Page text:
Six Mistakes to Avoid When Conducting Medical Practice Staff Reviews

November 6, 2013

Performance reviews boost staff performance and help mitigate risks associated with employee termination. Here are some tips for conducting effective reviews.

If your practice is not conducting annual staff performance evaluations, now is the time to begin.

Formal evaluations provide managers and administrators with an opportunity to assess staff performance, interact with staff one-on-one, and provide valuable feedback.

They also help mitigate risks associated with terminating employees. For instance, if an employee claims your practice wrongfully terminated her, having documentation regarding her poor performance and your attempts to address it may help protect you, Beth Brascugli De Lima, principal and founder of human resources consulting firm HRM Consulting, Inc., recently told Physicians Practice.

"If you terminate [an employee] right after they took a medical leave, or if you terminate them right after they complained about the doctor inappropriately leering at them, or after they complain about another employee impacting them in some way, then it starts looking like retaliation," said De Lima. “Even if you had a valid reason to terminate the employee, you could be in hot water if an investigation finds that you had no ongoing record of performance problems in the personnel file to justify the termination."

To help your practice ensure it is conducting effective performance reviews, we asked experts to way in. Here are six of the biggest performance review mistakes they said practices tend to make:

Mistake #1:Not taking them seriously. Don't overlook the importance of reviews, said De Lima. Practices should hold them annually, and make it clear that the reviews are a top priority. Hold them in a private area and ignore any potential distractions such as phone calls or interruptions from other staff.

"It's literally your opportunity to acknowledge that person in front of you, give them one-on-one feedback, including constructive feedback if they are not performing at the level you want them to, and make sure that they have an opportunity to talk to you about how they are feeling about the work environment," she said.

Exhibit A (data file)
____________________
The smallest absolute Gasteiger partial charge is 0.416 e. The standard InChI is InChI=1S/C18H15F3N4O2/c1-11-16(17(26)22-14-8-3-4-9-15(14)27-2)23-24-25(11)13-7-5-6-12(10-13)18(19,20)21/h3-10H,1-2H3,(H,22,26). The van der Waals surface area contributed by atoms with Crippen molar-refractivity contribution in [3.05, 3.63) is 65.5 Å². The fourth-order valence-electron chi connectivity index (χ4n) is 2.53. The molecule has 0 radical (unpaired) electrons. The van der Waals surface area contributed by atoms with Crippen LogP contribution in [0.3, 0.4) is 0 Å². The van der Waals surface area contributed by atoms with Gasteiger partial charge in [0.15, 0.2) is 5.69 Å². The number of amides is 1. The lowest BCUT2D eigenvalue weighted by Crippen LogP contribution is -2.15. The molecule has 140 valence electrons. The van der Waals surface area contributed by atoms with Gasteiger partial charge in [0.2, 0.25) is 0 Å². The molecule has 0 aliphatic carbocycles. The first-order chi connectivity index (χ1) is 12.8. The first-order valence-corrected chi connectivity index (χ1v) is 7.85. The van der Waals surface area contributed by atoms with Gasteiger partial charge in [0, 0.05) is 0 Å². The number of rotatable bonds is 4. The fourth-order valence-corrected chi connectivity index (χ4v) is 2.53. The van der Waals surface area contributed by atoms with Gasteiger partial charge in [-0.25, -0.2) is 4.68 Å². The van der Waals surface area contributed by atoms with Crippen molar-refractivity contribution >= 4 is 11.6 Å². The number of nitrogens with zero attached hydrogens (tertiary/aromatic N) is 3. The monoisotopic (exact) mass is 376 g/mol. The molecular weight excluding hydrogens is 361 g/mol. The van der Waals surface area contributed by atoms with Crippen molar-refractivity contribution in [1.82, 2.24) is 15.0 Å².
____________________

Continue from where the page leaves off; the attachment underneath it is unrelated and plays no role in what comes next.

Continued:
Mistake #2: Not doing your homework. Don't just sit down and hold the review on the fly. Throughout the year prior to the review, document any relevant information that should be discussed. That documentation should include performance problems, performance improvement, and areas where the staffer deserves praise, said De Lima.

Pointing to examples is a great tactic, and it is especially critical when discussing poor performance, Joy Hicks, a medical practice consultant recently told Physicians Practice. Examples will back up your critiques, and they will help ensure staffers recognize their mistakes. "If there is no supporting documentation, then it is just an opinion," said Hicks.

Mistake #3:Not requiring a self review. Don't just keep the review one-sided. Encouraging staff feedback helps foster discussion and engagement.

To help initiate that two-way dialogue, ask staff to fill out self-assessment forms prior to the review, George Conomikes, CEO of medical practice management consulting firm Conomikes Associates recently told Physicians Practice. Those assessment forms should ask staff to list their strengths, areas where they need to improve, and so on.

Mistake #4: Not following up. Don't assume that since poor performance is addressed during a review that your work is done. To ensure that the staffer begins to improve, you need follow-up with him regularly and take steps to ensure corrective action.

For instance, institute a distinct period of time during which the staffer must change his behavior. Or, if the review reveals that the staffer needs additional training, set a date by which the staffer must complete it, said De Lima.

Mistake #5:Relying too much on the review. The review is your opportunity to address performance on-on-one with employees, but that doesn't mean it should serve as a substitute for regular performance feedback, said Hicks. When you see poor performance, correct it immediately.

"Feedback should be given consistently throughout the year," she said. "Employees need to be made aware of their mistakes and provided with the tools to improve."

Mistake #6:Overlooking physician reviews. Don't just hold staff performance reviews; find a way to review physicians annually as well.

Physician-to-physician reviews are one option to consider, said De Lima. Even better: Share staff feedback with physicians. Feedback can be solicited through surveys, evaluation forms, etc.

"I think it's very important for the partners to do 360 or feedback-oriented assessments on each other to make sure they are all operating in a way that is conducive to the culture they are trying to create, not only for their staff but for their patients," said De Lima.